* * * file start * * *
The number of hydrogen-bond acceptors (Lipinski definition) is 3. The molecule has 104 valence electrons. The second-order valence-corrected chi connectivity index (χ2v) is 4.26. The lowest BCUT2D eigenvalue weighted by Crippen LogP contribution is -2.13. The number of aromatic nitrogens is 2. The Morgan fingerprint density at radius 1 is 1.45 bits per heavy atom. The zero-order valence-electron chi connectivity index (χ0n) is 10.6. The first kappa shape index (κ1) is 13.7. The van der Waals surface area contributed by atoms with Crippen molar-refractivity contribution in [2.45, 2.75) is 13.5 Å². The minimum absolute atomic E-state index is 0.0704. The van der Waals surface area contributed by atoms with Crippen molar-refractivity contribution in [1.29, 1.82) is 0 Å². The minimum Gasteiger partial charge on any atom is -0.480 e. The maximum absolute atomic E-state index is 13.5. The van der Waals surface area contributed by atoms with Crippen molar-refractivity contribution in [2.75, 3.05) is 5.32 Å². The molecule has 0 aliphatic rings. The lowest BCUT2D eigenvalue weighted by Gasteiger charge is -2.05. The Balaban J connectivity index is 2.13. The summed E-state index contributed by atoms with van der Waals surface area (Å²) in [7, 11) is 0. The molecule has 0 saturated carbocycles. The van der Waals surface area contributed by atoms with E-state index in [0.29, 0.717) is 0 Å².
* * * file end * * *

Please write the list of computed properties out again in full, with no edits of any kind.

The number of hydrogen-bond acceptors (Lipinski definition) is 3. The molecule has 104 valence electrons. The second-order valence-corrected chi connectivity index (χ2v) is 4.26. The lowest BCUT2D eigenvalue weighted by Crippen LogP contribution is -2.13. The number of aromatic nitrogens is 2. The Morgan fingerprint density at radius 1 is 1.45 bits per heavy atom. The zero-order valence-electron chi connectivity index (χ0n) is 10.6. The first kappa shape index (κ1) is 13.7. The van der Waals surface area contributed by atoms with Crippen molar-refractivity contribution in [2.45, 2.75) is 13.5 Å². The minimum absolute atomic E-state index is 0.0704. The van der Waals surface area contributed by atoms with Crippen molar-refractivity contribution in [1.29, 1.82) is 0 Å². The minimum Gasteiger partial charge on any atom is -0.480 e. The maximum absolute atomic E-state index is 13.5. The van der Waals surface area contributed by atoms with Crippen molar-refractivity contribution in [2.75, 3.05) is 5.32 Å². The molecule has 0 aliphatic rings. The lowest BCUT2D eigenvalue weighted by Gasteiger charge is -2.05. The Balaban J connectivity index is 2.13. The summed E-state index contributed by atoms with van der Waals surface area (Å²) in [7, 11) is 0. The molecule has 0 saturated carbocycles. The van der Waals surface area contributed by atoms with E-state index in [0.29, 0.717) is 0 Å².